I Made it in San Diego: The Fitness Franchise That Started it All - Voice of San Diego

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I Made it in San Diego: The Fitness Franchise That Started it All

One fitness franchise helped pave the way for businesses like OrangeTheory and Barry’s Bootcamp, and it started with a woman teaching classes out of rec centers in Oceanside.

I take three separate fitness classes a week to supplement my running workouts, including one at Barry’s Bootcamp in Hillcrest, a franchise with locations across the country. San Diego has lots of similar options for the fitness-inclined: CorePower Yoga, OrangeTheory Fitness, CrossFit.

One fitness franchise helped pave the way for all of them, and it started with one woman teaching classes out of rec centers in Oceanside.

Judi Sheppard Missett, who is still Jazzercise’s CEO and continues to teach classes, didn’t set out to build a fitness empire. When she moved to Oceanside after college, she was trying to make it as a theater actress and singer, and just wanted to teach classes — a modified jazz dance workout she invented — on the side.

“But as luck would have it, or karma, or whatever — the universe had something else in store for me,” Sheppard Missett tells me in our latest episode of “I Made it in San Diego,” VOSD’s podcast about the region’s businesses -and the people who made them what they are.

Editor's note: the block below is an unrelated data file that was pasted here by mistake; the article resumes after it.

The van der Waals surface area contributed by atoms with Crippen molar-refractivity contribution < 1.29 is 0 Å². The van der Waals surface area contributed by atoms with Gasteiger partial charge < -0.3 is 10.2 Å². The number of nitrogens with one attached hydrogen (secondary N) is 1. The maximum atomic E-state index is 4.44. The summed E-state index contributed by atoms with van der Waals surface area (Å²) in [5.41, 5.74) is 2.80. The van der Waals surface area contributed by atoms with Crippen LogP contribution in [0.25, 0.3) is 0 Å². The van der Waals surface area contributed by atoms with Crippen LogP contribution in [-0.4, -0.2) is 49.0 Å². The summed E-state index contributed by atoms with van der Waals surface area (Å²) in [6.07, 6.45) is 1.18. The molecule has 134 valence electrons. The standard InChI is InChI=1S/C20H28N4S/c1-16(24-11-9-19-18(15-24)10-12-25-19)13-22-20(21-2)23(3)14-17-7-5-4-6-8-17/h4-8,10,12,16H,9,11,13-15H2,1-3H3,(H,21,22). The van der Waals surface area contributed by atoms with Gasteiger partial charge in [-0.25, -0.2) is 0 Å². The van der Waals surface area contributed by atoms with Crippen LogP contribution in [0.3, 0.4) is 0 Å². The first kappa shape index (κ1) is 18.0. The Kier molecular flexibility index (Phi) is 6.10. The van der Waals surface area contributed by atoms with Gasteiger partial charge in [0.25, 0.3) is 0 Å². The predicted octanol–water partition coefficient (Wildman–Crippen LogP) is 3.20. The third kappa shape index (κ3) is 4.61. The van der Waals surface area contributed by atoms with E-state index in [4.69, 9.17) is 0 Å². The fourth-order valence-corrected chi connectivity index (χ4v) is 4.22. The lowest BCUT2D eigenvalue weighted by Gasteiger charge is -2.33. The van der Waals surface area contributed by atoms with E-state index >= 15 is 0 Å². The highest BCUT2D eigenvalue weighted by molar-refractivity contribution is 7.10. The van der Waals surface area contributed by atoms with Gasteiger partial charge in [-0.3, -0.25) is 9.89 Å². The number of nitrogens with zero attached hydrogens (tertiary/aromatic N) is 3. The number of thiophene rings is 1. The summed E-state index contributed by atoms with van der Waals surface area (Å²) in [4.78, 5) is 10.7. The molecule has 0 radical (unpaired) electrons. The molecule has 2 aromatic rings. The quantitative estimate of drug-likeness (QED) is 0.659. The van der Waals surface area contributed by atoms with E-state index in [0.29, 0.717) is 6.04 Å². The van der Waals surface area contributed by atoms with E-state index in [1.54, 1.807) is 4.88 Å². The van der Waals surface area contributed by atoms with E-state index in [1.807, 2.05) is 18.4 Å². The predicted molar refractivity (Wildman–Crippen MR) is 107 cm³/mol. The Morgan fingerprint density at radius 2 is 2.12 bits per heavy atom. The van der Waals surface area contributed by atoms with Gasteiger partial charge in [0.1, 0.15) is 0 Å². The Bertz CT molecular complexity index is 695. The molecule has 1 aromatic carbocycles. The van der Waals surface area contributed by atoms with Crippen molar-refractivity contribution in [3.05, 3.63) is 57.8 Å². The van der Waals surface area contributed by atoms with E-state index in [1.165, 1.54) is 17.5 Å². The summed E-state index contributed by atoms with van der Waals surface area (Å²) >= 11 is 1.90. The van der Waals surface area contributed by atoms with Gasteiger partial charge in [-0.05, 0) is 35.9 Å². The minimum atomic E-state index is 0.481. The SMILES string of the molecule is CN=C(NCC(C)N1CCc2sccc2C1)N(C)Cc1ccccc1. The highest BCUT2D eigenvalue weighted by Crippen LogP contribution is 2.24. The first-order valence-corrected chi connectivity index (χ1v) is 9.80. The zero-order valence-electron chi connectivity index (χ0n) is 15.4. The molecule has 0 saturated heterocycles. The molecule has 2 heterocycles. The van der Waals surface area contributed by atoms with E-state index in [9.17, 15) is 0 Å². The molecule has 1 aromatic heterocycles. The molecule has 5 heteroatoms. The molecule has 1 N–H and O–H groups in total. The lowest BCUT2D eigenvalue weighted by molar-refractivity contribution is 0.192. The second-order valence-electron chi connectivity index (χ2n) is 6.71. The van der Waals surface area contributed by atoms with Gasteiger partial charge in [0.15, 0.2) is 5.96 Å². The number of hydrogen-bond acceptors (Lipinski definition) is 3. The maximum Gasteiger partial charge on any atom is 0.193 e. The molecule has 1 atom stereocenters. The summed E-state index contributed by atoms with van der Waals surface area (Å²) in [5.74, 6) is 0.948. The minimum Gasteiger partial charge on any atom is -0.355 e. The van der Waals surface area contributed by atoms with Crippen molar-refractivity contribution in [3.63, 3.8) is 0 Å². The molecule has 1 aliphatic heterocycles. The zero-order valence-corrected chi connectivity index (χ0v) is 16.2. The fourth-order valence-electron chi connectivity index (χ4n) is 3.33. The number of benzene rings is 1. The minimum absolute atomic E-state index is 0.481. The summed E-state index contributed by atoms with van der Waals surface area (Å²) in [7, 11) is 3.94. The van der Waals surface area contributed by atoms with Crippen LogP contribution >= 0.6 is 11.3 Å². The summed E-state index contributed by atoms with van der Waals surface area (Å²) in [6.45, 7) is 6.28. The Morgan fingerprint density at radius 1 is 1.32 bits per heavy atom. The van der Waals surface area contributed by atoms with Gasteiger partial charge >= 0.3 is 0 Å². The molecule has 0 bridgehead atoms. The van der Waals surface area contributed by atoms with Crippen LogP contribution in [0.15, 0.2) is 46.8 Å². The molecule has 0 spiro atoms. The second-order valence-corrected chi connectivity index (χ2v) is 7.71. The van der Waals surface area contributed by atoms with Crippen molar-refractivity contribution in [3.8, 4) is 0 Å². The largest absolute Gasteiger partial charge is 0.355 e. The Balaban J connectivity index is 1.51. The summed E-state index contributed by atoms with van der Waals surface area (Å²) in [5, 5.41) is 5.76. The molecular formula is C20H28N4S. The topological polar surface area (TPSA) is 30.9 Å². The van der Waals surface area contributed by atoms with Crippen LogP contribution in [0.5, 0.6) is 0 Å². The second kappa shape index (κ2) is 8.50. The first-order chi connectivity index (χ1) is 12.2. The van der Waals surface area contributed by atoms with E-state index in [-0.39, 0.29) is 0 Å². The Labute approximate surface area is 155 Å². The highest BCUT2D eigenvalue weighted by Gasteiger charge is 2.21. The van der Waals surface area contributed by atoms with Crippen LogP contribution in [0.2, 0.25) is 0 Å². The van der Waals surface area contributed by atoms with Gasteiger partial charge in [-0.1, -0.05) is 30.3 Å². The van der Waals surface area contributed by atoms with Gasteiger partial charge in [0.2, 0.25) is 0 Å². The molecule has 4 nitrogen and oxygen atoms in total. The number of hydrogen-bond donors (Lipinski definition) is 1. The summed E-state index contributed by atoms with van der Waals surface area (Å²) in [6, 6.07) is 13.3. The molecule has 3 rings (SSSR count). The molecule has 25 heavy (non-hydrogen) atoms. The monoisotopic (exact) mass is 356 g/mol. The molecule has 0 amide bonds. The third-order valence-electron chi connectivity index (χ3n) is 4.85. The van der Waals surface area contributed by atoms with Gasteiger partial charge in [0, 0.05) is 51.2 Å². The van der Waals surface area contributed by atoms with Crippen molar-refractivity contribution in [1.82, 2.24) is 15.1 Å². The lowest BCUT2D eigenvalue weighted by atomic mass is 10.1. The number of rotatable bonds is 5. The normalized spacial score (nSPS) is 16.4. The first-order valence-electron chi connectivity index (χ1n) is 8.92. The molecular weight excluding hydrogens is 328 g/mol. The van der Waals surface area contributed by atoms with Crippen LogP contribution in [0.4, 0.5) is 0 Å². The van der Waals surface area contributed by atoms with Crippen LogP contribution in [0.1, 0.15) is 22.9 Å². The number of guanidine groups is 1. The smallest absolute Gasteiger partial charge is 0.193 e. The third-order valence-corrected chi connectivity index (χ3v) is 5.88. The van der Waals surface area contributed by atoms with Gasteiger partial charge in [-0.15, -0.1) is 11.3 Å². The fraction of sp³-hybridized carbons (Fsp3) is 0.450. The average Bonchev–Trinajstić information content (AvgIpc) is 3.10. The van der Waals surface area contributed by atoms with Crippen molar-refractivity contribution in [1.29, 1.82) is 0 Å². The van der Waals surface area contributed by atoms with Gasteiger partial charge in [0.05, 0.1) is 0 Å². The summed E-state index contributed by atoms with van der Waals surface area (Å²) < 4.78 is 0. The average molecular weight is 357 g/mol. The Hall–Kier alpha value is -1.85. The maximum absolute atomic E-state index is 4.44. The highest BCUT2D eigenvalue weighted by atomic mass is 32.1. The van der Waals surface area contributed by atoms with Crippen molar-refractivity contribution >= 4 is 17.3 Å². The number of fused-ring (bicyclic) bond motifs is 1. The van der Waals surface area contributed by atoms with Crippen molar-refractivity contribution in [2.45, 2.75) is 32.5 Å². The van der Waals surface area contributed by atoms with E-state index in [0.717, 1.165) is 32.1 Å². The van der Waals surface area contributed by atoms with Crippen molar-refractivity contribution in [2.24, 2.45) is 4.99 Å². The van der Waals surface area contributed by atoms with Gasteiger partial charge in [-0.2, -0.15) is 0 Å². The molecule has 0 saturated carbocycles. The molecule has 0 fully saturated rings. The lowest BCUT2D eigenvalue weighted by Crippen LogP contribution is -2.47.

At one point, Sheppard Missett was teaching so many classes, she developed nodules on her vocal cords, and lost her voice. That seeming setback ended up being a game-changer for Jazzercise: Sheppard Missett decided to enlist other instructors whom she could teach her routines to, and they ended up fanning out around the county, expanding the reach of the classes.

When instructors moved away, they brought the classes with them, which opened the door to franchising the business.

After that boom, though, came challenges, including a lawsuit over how instructors were required to look, and eventually, stigma about Jazzercise as being old-fashioned.

“Sometimes when you’re a pioneer, you develop a little stigma because people say to themselves, ‘Gosh they were a big hit. We remember when back in the ’80s, and they still around, what’s going on?’ And of course we we are still around,” Sheppard Missett said.

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